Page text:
“On April 30, 1993, the European Organization for Nuclear Research (CERN) put the web into the public domain a decision that has fundamentally altered the past quarter-century.” --DAVID GROSSMAN
Although plenty of our pastime activities included electronic entertainment and movies, the 1980s offered kids a multitude of recreational distractions that may be less relatable to today’s youth. Whether timeless or lost to time, this ongoing series is dedicated to the many 1980s activities in which we engaged.
This week’s installment of “Before the Internet” is a rather intangible and evasive choice. Certainly “exploring” is nothing as solid, nothing as specific as previous topics like the NES or Street Games. But that’s precisely what urged me to write about childhood exploration, whether that be urban, suburban, rural, or some combination thereof. I’d wager that if I were to ask each reader to define exactly what exploration as children in the ‘80s meant to them, we’d all come up with something recognizable yet different. So let’s hop on our trusty bikes and pedal into the great unknown of 1980-something, where the sky is overcast with looming storms and the wind carries a far-off smell of wonder.
Most of my ‘80s exploration is relegated to the wilds of Bensonhurst in Brooklyn . Even though we lacked the great expanse of the forest, kids can always find those hidden places, far from adult’s prying eyes, where we could weave some grand and imaginative world within a world. And so it was, even in that concrete place of exhaust and pavement, there were discoveries to be made.
One of our favorite places to explore was beyond the Bath Beach Park. We’d cross the Tashlich footbridge, taking us over the Belt Parkway and to the Shore Parkway Greenway Trail. This is a long, paved road that runs parallel to the ocean. At one time—long before I was born—this area was a beach. But when they built the highway, they also erected a seawall. It was here we’d sometimes go to fish over the railing, catching porgies, blowfish, and other unidentifiable creatures we’d often speculate over. Sea bass, fluke, the Kraken? Anything was possible.
If we weren’t in a fishing mood, sometimes we’d just bike our way left or right. To the left, if we went far enough, we’d eventually find ourselves at a shopping center called Caesar’s Bay that housed a Toys ‘r Us, Kids ‘r Us, and most spectacularly, something called Caesar’s Bay Bazaar . If we turned right, we’d eventually reach the Verrazzano Bridge.
Most days, instead, we strove to touch the sea.
As I said, Shore Parkway ran parallel to the ocean, but also above the ocean by at least a couple meters. It was separated by a railing and seawall, so of course there was no safe way to get down to the ocean. That is, unless one were willing to traverse the treacherous Polka Dot Rocks .
In many areas of Shore Parkway there were these giant boulders that climbed from the sea, stacked one upon the other like a great rock graveyard. And in one specific spot, those rocks came right up to the edge of the railing so that adventurous sorts might be able to swing over and climb down the rocks until they reached water. Our parents were keenly aware of this dangerous spot and had warned us to never, ever climb down those rocks.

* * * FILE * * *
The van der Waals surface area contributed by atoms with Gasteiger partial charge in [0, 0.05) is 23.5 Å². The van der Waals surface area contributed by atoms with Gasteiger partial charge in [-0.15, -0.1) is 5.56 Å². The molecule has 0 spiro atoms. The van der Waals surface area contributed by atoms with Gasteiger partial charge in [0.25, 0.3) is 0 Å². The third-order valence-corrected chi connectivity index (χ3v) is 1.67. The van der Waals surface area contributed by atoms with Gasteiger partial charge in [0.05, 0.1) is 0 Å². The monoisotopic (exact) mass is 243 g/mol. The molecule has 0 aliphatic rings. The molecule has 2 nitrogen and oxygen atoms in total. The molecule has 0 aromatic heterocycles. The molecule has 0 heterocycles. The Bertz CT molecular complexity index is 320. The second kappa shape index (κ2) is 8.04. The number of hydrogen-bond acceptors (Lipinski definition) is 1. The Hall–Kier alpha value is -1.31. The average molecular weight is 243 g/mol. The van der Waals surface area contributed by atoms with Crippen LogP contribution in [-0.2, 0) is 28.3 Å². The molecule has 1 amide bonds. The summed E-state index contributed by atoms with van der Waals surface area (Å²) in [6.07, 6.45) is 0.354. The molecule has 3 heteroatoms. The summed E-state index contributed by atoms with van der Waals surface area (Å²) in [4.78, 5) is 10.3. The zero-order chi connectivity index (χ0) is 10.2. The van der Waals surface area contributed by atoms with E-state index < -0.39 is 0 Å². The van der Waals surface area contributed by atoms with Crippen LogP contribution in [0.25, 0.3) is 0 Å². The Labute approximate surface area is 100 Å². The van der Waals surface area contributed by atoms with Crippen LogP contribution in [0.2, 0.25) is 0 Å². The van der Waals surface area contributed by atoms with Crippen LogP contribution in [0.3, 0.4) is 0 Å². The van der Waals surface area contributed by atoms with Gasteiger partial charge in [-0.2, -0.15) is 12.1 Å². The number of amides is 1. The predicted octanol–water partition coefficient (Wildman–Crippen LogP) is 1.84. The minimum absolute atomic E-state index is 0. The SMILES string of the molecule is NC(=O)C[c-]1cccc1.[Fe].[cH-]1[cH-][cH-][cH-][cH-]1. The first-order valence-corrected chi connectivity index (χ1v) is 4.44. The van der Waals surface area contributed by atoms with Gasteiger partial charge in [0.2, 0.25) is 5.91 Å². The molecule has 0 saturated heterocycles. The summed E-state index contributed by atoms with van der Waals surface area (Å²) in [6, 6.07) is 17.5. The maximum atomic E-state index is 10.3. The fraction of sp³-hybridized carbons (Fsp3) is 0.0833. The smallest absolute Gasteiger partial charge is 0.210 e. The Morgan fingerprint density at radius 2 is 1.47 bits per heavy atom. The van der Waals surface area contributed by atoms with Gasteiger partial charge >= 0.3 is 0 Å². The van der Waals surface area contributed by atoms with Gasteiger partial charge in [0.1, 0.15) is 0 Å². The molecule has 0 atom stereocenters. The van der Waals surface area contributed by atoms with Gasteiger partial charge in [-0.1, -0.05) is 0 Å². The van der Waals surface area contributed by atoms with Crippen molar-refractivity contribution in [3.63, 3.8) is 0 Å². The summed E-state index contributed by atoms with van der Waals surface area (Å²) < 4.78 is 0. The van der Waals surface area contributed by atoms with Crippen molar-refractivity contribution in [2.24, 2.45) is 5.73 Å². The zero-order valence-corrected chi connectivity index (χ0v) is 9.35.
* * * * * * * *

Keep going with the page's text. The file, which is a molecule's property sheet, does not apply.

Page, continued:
We took this to mean we should just be very careful and never mention our adventures to any nearby adults who might spill the beans. How could we ignore the spectacularly dangerous activity? So we would climb down onto the rocks, being careful of our footing, until we reached either a nice spot to sit and hang out, or until we reached the water below.
On one such memorable occasion, we found a jellyfish caught within a shallow pool of water between some rocks, perhaps having been stranded there as low tide came. We took turns poking at it with a rotted piece of wood. Not hard, and not to hurt it, but just to see what a jelly fish felt like. As we all gathered closer on the slippery rocks, the unthinkable happened.
My brother slipped and fell in.
We were very lucky because he’d only slipped into one of the shallow areas between rocks (and not into the actual ocean), but he'd been soaked all the way up to his knees! We all rushed back up to the pathway and jumped on our bikes, setting our young brains to the task of spinning the perfect yarn to explain what had happened to Mike's pants. Something that would explain how he'd become soaked, and why he smelled distinctly of the sea.
My decidedly brilliant idea was this: it was a freak water fountain accident! Seriously. That's what we told my parents.
And would you believe they didn't buy it for one second? Nope, they took one look at Mike (and probably one sniff) and knew exactly what had happened without our even having to say anything. Though of course, they made us explain it all anyway, and then we were doubly punished for not only disobeying their warning to never climb the Polka Dot Rocks, but because we'd then also lied about it.
That did it for exploration for a week, but being kids, it wasn't long before we were back out looking for those mystical, hidden spots of the world where we might discover something new, something strange, and something magical. Sure, sometimes it was a little dangerous, but that's what made it all the more exciting.
What's your most exciting story of exploration before the Internet?
 I moved to Pennsylvania in 1993, where I would experience the wonderful exploration of rural roads and deep forests too.  There’s so much to say about Caesar’s Bay, I’ll have to save it for a future article.  So named for the multicolored polka-dots that were spray painted on the rocks in that area. We of course don’t know for sure who did it, but we speculated teenagers in some distant past.